1. Can you realistically afford to buy?
The first thing you need to figure out is whether you have the ability to buy a home and whether you can afford to make the repayments based on your current budget, not the maximum amount a bank might lend you. Even if you’re on a decent wage, this might change in the future, so ensure your budget has room for change and think with your head, not your heart, to ensure you pick a home that fully fits your finances.
2. Get your finances into good shape
When the time comes to making the purchase, you’ll want to make sure that your finances are in order. In other words, any existing debt is consolidated and is being successfully paid down, plus you have healthy savings habits and a great credit history. This will help you qualify for the right loan that meets your needs and leave you with some money for additional expenses once the property becomes yours.
3. Initial property prices aren’t the only upfront costs
Know that the price you pay for your new home won’t be the only cost you have to consider. You’ll also need to cover other purchase-related fees, such as stamp duty, conveyancing fees, building and contents insurance and property valuation fees. Speak to an advisor about the full range of costs you’ll be expected to pay and get a clear picture of what your closing costs might look like.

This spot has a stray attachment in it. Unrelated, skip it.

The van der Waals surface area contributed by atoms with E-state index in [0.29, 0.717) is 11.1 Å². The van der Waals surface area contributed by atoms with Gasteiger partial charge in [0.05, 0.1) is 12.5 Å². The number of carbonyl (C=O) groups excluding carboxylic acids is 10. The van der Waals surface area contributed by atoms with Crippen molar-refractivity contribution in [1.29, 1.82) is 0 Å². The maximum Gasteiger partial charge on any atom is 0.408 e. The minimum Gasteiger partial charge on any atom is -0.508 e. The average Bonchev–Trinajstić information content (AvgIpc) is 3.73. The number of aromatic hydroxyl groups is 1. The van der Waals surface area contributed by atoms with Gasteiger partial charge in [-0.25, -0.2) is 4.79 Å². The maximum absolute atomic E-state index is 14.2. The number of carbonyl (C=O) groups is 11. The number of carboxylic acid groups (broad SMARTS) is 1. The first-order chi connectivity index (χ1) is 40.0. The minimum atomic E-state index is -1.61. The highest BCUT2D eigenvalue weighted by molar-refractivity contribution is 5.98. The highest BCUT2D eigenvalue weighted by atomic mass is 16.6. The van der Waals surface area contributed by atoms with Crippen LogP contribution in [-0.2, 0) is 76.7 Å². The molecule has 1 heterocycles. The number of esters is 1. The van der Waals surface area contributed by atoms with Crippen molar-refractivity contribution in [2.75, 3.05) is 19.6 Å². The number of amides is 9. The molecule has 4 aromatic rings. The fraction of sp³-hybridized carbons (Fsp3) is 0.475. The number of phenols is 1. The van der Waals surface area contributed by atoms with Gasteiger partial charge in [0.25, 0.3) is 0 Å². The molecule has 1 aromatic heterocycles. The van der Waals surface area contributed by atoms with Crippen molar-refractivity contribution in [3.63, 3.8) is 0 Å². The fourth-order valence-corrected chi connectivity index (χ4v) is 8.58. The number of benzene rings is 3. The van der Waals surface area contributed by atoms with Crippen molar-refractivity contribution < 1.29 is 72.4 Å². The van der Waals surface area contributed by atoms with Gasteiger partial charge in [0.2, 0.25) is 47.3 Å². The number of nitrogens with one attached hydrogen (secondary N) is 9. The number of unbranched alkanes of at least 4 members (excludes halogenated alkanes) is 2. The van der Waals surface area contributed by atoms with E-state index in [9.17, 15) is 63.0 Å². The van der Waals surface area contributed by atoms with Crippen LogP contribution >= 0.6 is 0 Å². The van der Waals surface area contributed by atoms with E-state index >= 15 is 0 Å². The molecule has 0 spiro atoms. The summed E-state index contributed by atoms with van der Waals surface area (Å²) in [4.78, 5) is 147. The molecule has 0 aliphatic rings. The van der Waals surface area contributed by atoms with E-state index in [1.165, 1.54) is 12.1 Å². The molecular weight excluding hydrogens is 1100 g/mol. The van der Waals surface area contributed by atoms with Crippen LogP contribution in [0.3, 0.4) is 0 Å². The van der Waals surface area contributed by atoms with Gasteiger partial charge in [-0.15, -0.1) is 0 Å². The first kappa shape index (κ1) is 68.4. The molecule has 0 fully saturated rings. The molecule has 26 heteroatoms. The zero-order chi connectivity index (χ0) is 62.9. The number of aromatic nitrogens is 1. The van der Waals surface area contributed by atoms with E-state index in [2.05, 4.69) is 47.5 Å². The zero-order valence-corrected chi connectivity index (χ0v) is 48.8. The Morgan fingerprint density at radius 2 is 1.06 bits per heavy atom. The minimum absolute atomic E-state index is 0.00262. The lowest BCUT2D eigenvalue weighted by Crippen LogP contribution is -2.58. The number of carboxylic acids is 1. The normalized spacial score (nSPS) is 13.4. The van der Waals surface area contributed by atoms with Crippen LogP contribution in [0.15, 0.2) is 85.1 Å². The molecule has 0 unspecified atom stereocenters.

4. Home ownership is a long-term commitment
Owning a home is generally a long-term investment for most people. And it isn’t just about the mortgage repayments over the term of your home loan. It’s also about the longer-term maintenance commitments – from fixing broken gutters to decorating the interior or renovating or upgrading for better functionality or use of space. It's best to try and get a full picture of any of these changes you may make to understand what your new home could cost you over time.
5. Interest rates and property values can go up and down
If you’re thinking of a variable rate mortgage, be mindful of the fact that interest rates can fluctuate over time and this can change how much your your mortgage repayments are. What’s more, property values can go down, as well as up, which can affect future sales’ prices and any profit you make.
Considering these key things will help create a smooth and manageable home ownership journey over the short and long term.
About the author
Russell Ward is a professional business writer who has been published in The Huffington Post, The Telegraph, CEO Magazine, Global Living, Mamamia and Thought Catalog.
Please note that this article is not financial product advice and does not take into account any person’s individual objectives, financial circumstances or needs.